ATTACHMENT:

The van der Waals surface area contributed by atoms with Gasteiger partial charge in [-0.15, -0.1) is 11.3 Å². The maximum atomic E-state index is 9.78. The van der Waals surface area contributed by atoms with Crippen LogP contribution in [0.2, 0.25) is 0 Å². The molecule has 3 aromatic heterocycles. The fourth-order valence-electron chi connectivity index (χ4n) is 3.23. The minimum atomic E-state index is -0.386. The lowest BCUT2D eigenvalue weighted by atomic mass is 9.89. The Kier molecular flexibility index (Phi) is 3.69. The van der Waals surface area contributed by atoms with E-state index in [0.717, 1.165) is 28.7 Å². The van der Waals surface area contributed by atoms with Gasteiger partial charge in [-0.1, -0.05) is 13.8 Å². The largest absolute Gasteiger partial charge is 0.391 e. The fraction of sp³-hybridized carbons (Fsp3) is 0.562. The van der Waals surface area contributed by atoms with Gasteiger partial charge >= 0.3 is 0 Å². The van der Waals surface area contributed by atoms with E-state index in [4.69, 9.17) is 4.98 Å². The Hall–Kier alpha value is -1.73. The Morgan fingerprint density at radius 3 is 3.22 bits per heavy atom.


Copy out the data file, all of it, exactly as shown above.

The van der Waals surface area contributed by atoms with Gasteiger partial charge in [-0.15, -0.1) is 11.3 Å². The maximum atomic E-state index is 9.78. The van der Waals surface area contributed by atoms with Crippen LogP contribution in [0.2, 0.25) is 0 Å². The molecule has 3 aromatic heterocycles. The fourth-order valence-electron chi connectivity index (χ4n) is 3.23. The minimum atomic E-state index is -0.386. The lowest BCUT2D eigenvalue weighted by atomic mass is 9.89. The Kier molecular flexibility index (Phi) is 3.69. The van der Waals surface area contributed by atoms with E-state index in [0.717, 1.165) is 28.7 Å². The van der Waals surface area contributed by atoms with Gasteiger partial charge in [-0.1, -0.05) is 13.8 Å². The largest absolute Gasteiger partial charge is 0.391 e. The fraction of sp³-hybridized carbons (Fsp3) is 0.562. The van der Waals surface area contributed by atoms with Gasteiger partial charge >= 0.3 is 0 Å². The van der Waals surface area contributed by atoms with E-state index in [4.69, 9.17) is 4.98 Å². The Hall–Kier alpha value is -1.73. The Morgan fingerprint density at radius 3 is 3.22 bits per heavy atom.